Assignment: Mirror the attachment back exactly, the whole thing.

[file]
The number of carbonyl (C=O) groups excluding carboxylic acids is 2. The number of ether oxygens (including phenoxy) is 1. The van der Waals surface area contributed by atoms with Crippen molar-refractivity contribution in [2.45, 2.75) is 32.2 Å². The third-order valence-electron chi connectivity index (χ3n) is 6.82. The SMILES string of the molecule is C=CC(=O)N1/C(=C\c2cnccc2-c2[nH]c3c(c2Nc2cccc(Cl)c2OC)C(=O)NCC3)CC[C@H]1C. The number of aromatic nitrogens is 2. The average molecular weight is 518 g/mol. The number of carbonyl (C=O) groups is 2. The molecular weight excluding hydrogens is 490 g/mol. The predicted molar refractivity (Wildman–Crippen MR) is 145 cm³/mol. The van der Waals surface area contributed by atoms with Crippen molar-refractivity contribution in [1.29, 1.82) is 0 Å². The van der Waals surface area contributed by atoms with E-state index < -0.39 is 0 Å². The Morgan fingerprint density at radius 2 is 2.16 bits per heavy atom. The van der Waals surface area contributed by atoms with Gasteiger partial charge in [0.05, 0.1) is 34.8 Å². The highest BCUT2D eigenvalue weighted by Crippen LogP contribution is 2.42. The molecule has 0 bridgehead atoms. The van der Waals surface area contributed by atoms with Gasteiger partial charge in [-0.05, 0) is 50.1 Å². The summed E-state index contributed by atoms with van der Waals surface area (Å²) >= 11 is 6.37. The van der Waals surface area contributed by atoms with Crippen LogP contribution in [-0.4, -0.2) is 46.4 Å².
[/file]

The number of carbonyl (C=O) groups excluding carboxylic acids is 2. The number of ether oxygens (including phenoxy) is 1. The van der Waals surface area contributed by atoms with Crippen molar-refractivity contribution in [2.45, 2.75) is 32.2 Å². The third-order valence-electron chi connectivity index (χ3n) is 6.82. The SMILES string of the molecule is C=CC(=O)N1/C(=C\c2cnccc2-c2[nH]c3c(c2Nc2cccc(Cl)c2OC)C(=O)NCC3)CC[C@H]1C. The number of aromatic nitrogens is 2. The average molecular weight is 518 g/mol. The number of carbonyl (C=O) groups is 2. The molecular weight excluding hydrogens is 490 g/mol. The predicted molar refractivity (Wildman–Crippen MR) is 145 cm³/mol. The van der Waals surface area contributed by atoms with Crippen molar-refractivity contribution in [1.29, 1.82) is 0 Å². The van der Waals surface area contributed by atoms with E-state index < -0.39 is 0 Å². The Morgan fingerprint density at radius 2 is 2.16 bits per heavy atom. The van der Waals surface area contributed by atoms with Gasteiger partial charge in [0.05, 0.1) is 34.8 Å². The highest BCUT2D eigenvalue weighted by Crippen LogP contribution is 2.42. The molecule has 0 bridgehead atoms. The van der Waals surface area contributed by atoms with Gasteiger partial charge in [-0.05, 0) is 50.1 Å². The summed E-state index contributed by atoms with van der Waals surface area (Å²) >= 11 is 6.37. The van der Waals surface area contributed by atoms with Crippen LogP contribution in [-0.4, -0.2) is 46.4 Å².